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When It Comes to Non-Compete Agreements, It’s Best to Know Exactly What Your Company Is Acquiring

Restrictive covenants such as non-compete and non-solicitation agreements are frequently used in connection with acquisitions to protect the underlying value of the transaction. After all, an acquiring company typically values the target company based in part on the revenue it generates from its stable of customers. Therefore, the acquiring company often requires the target company’s employees to execute restrictive covenants that limit their ability to “jump ship” after the acquisition closes and erode the value of the transaction by luring away customers. Recently, the United States Court of Appeals for the First Circuit issued a decision which underscores the importance of carefully examining and understanding any restrictive covenant that may be acquired through a transaction.

In OfficeMax, Inc. v. Levesque, et al., Case No. 10-2423 (1st Cir. 2011), a company called LS&H had required employees to execute restrictive covenants in 1996 just before it was acquired by Boise Cascade. The agreements provided that the restrictive covenants would continue for “12 months after termination of…employment with LS&H.” Under the agreements, the employees also agreed that they would sign restrictive covenants in “substantially the same form” if requested by Boise Cascade after the acquisition. After the transaction closed, Boise Cascade did in fact request that the employees execute restrictive covenants in “substantially the same form,” but they refused. When OfficeMax later acquired Boise Cascade, OfficeMax too requested that the employees execute new restrictive covenants, but again they refused. In 2009 and 2010, two employees who had executed the restrictive covenants with LS&H terminated their employment with OfficeMax. OfficeMax sued them and obtained a preliminary injunction based on those agreements from the trial court. On appeal, however, the First Circuit vacated that injunction. The Court observed that the plain language of the agreements did not state that they ran for “12 months after termination of…employment with LS&H or any of its successors or assigns.” Furthermore, the Court explained that there would be no reason for the agreements to require that the employees sign substantially similar agreements with the successor if the restrictive covenants were already designed to run from 12 months after the employees separated employment with that successor. As a result, the Court concluded that the restrictive covenant period ended 12 months after Boise Cascade’s acquisition of LS&H in 1996, and had already expired by the time the employees left OfficeMax in 2009 and 2010.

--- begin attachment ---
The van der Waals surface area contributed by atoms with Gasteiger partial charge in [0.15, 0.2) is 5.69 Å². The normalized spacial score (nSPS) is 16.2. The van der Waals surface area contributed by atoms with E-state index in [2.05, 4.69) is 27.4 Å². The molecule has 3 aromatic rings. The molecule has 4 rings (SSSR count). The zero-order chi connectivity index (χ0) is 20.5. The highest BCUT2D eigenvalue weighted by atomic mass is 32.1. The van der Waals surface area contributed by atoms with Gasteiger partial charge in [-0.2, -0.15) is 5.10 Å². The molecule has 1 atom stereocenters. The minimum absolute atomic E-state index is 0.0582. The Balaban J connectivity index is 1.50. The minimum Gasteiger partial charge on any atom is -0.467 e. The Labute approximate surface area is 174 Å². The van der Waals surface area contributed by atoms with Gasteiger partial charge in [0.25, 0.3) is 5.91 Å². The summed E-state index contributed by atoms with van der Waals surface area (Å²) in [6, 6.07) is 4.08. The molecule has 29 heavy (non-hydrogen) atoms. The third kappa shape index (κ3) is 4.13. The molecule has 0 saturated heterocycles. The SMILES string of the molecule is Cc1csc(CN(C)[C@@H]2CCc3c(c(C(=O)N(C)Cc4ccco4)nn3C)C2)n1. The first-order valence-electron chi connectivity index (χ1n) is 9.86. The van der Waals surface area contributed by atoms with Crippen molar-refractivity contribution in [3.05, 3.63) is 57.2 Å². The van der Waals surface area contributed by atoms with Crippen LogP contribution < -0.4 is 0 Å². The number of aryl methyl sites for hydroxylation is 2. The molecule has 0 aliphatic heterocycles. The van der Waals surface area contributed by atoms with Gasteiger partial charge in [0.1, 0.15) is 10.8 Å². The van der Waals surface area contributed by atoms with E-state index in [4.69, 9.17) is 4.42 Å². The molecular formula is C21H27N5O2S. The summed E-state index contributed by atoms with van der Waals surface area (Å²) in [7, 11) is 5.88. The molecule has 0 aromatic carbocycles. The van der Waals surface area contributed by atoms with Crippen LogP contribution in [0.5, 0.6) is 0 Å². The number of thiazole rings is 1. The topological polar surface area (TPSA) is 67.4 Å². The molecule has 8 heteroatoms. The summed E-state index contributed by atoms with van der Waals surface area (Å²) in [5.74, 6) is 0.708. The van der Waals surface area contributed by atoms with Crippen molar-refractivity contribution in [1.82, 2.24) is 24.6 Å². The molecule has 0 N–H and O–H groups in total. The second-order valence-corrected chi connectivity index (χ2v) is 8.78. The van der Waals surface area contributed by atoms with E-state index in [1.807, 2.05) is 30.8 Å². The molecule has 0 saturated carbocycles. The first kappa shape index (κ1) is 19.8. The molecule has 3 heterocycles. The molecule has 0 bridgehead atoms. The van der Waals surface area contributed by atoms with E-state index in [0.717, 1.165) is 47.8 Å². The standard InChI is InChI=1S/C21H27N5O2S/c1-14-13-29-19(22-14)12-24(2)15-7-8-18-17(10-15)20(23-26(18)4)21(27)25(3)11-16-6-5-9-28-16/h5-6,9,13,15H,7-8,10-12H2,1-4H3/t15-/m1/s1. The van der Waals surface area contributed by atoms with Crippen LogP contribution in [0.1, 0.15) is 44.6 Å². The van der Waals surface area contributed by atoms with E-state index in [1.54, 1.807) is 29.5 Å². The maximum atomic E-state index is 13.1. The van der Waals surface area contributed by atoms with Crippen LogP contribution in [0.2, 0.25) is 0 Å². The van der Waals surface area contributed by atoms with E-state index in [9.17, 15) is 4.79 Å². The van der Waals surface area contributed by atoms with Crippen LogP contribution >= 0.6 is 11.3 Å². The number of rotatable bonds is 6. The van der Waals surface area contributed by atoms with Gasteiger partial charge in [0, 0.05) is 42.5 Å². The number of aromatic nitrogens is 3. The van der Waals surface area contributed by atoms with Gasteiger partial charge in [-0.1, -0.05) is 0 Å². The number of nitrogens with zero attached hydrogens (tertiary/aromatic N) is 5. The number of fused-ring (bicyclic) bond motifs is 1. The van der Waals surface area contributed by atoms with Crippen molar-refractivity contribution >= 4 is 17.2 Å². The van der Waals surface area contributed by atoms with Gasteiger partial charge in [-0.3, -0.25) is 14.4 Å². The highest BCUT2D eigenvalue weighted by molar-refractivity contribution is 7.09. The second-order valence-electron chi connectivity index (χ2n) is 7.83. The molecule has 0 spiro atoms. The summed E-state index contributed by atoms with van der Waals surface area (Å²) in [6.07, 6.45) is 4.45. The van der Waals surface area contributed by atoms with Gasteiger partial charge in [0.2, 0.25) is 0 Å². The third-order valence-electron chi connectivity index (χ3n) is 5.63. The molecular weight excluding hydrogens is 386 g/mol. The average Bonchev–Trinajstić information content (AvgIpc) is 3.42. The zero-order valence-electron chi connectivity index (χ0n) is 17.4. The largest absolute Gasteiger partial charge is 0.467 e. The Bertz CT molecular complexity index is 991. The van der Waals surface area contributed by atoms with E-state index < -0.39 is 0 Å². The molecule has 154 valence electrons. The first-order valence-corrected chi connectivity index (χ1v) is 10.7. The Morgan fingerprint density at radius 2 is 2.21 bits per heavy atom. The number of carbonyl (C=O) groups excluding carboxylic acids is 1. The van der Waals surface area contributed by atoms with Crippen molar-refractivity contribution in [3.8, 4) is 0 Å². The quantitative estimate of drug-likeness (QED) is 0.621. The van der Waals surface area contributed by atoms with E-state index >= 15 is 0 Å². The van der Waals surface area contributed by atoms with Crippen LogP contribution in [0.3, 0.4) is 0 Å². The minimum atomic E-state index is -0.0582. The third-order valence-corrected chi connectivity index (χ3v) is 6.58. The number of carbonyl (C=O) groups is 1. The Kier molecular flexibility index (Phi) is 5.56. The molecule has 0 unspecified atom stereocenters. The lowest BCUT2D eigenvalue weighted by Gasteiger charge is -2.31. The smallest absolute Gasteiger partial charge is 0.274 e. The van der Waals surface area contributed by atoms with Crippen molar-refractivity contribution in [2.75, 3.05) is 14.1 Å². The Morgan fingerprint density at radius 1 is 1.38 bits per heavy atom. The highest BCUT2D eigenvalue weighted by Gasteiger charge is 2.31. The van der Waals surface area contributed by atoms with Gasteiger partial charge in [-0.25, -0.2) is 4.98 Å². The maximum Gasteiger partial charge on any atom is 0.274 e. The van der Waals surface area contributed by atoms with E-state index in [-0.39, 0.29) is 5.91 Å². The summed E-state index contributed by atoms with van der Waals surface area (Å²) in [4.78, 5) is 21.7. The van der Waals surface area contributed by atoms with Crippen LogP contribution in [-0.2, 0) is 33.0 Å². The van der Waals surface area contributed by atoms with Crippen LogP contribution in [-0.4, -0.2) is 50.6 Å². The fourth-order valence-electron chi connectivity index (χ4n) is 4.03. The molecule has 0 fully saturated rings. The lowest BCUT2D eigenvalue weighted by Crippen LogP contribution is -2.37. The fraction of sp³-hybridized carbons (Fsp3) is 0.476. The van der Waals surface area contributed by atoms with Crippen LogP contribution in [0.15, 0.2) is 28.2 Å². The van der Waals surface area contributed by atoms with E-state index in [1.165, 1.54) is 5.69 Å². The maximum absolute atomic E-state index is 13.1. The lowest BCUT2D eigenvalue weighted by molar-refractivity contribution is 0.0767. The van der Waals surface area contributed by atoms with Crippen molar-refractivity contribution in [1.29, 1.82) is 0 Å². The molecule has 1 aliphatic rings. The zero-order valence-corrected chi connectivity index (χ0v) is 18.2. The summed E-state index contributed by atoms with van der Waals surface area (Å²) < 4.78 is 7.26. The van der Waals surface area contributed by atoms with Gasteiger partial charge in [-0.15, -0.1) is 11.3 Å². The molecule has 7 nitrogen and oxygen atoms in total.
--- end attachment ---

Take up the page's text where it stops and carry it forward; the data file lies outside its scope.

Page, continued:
The opinion thus serves as a cautionary tale for companies to make sure that they review the language and structure of restrictive covenants that they may be purchasing as part of an acquisition.